Andy Braitman is an artist of national stature. His work has been featured in galleries and in one-man and group shows in Santa Fe, Chicago, Atlanta, Millburn, N.J., Washington, D.C., Noorbeek, Holland, and Rio de Janiero and Curitba, Brazil. He has exhibited at Jerald Melberg, Hodges Taylor, Shain Fine Art and now the Redsky Gallery in Charlotte, and in many other galleries throughout North Carolina. He was chosen by Nancy Reagan as one of America's Leading Artists, along with other notable artists such as Frank Stella and Andrew Wyeth, and asked to contribute a decorated Easter egg to the White House. The egg is now on display in the Smithsonian Institute. He was selected to participate in the prestigious Maryland Biennial Juried Exhibition at the Charles Museum of Art in Baltimore.
Andy was born in Casper, Wyoming and moved to Maryland during his high school years. He attended the University of Maryland, and it was there that he discovered a true passion for art. He took every drawing and art class offered by the university, and graduated with a bachelor's degree in fine arts with minors in physics and art history. He studied physics to learn about light and took anatomy and physiology courses in the nursing school to learn about the human body. He won the Warton Award Grant for Outstanding Senior Artist in 1972 and in 1974. Because Andy didn't change his major to art until the end of his sophomore year, he was a senior for three years.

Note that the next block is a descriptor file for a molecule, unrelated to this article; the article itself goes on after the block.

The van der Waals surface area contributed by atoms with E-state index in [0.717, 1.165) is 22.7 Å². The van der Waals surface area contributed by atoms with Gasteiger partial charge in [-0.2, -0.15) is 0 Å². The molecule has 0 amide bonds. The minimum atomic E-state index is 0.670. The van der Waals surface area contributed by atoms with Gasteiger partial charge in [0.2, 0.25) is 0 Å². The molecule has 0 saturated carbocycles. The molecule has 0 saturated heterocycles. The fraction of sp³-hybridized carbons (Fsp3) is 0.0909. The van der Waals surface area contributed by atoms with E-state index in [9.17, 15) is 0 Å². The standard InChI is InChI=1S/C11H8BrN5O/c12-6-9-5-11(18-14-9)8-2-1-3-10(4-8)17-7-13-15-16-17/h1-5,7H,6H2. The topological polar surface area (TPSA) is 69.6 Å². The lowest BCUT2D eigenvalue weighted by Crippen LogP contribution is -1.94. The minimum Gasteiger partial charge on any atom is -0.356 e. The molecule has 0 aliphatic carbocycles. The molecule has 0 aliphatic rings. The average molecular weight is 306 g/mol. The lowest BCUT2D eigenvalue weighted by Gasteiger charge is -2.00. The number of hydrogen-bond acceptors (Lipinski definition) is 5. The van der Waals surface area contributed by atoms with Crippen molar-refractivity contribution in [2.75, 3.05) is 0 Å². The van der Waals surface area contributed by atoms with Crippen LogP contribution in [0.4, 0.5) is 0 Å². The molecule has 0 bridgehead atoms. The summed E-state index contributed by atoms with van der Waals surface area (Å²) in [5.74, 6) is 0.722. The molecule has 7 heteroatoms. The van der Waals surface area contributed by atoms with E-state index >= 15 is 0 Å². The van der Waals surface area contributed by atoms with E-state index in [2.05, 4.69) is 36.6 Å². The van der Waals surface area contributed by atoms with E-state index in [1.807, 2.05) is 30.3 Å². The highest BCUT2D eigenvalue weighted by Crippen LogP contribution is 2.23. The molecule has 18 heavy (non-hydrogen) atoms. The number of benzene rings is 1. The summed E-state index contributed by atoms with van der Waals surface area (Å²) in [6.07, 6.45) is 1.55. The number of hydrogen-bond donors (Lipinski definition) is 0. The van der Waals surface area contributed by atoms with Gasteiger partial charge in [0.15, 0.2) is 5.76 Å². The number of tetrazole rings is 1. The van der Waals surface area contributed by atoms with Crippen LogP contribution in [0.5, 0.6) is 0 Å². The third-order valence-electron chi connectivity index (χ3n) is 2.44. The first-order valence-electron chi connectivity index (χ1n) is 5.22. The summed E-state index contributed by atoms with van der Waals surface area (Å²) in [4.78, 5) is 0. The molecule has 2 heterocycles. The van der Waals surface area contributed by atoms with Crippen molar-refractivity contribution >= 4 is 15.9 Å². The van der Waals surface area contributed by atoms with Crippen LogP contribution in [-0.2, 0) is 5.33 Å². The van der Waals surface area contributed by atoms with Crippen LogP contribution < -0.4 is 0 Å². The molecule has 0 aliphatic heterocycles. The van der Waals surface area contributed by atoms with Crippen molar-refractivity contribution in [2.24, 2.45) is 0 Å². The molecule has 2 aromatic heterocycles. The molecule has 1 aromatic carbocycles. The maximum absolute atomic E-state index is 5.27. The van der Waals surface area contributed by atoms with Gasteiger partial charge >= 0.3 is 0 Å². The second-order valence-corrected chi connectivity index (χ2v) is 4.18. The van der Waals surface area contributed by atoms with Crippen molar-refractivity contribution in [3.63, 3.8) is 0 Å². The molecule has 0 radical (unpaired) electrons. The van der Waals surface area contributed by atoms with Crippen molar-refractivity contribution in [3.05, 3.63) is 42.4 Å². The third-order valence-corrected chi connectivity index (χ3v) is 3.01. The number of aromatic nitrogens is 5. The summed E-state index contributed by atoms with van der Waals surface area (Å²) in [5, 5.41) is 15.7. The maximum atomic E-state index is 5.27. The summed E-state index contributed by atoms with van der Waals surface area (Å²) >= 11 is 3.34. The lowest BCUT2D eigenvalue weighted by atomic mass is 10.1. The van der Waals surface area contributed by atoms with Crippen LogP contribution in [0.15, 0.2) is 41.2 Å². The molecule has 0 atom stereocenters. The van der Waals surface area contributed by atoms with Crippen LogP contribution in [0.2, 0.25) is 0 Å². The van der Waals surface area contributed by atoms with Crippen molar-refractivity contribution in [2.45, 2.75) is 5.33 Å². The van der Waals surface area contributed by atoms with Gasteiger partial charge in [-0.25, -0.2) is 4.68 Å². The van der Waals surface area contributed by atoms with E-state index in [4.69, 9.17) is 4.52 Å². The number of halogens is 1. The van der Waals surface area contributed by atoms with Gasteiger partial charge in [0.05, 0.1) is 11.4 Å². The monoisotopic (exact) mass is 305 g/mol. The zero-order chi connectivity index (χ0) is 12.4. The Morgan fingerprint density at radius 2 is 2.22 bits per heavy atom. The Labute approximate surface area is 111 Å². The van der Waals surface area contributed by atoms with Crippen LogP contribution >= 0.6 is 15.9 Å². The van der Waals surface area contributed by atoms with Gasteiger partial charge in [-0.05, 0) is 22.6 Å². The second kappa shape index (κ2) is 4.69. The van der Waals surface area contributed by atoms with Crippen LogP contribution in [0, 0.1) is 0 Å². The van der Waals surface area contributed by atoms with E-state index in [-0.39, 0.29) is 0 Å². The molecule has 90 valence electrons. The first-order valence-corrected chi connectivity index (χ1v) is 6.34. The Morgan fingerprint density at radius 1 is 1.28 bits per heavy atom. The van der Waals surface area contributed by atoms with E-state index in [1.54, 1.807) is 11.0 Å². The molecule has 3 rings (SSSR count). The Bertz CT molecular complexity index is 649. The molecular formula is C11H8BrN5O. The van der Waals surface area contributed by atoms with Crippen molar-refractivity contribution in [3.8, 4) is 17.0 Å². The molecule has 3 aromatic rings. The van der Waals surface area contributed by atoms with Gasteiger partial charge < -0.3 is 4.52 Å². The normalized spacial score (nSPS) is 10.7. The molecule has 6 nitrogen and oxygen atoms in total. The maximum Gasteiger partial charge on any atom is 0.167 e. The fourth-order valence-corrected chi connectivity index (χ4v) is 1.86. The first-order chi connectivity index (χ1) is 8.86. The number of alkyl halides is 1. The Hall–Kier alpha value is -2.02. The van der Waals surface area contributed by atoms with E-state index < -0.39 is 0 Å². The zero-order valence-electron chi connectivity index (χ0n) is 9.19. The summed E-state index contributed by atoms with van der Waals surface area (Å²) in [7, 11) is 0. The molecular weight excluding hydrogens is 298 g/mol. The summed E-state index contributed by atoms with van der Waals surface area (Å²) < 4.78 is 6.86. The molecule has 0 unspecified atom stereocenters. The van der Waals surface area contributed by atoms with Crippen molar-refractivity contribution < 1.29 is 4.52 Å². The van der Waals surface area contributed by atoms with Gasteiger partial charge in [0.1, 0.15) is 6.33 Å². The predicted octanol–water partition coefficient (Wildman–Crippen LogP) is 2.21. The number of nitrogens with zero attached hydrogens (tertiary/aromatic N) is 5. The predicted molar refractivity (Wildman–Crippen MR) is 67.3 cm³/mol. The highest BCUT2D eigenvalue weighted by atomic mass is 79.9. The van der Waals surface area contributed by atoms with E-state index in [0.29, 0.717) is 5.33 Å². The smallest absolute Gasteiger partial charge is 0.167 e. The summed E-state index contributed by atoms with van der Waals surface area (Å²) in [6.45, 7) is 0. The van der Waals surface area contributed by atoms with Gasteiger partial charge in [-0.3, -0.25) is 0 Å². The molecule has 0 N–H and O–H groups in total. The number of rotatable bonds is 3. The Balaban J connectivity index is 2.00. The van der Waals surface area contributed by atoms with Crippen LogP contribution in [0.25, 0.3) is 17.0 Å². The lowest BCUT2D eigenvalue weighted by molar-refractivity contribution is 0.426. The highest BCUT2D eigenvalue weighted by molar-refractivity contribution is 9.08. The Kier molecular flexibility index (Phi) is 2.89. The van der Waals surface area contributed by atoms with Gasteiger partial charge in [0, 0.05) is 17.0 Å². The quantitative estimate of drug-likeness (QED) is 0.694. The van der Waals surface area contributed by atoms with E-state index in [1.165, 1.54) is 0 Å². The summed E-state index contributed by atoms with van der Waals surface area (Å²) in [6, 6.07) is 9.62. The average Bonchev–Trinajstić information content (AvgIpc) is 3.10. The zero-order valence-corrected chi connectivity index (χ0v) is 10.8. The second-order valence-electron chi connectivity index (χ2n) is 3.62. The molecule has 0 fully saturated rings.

His next task was to determine if he could make a living to support himself while he pursued his dream of being an artist. He worked mixing colors in a paint store and as an electrician's apprentice. At times he would work for 6 months in a 'real job' to make enough money to paint for 6 months. For approximately 10 years, Andy supported himself solely through the sale of his paintings.
Andy has been an Artist in Residence for Prince Georges County, Maryland and for Edgecombe and Mitchell Counties in North Carolina. In those roles he has been guest lecturer at area colleges, conducted workshops, judged art competitions, and participated in public art projects.
Braitman's most recent work focuses on the relationship of texture and color combined with lost edges that speak more to his earlier abstraction than they do to his later reality. His recent trip to Santa Fe inspired even more abstraction in his work however retaining the color he has developed through his landscape paintings.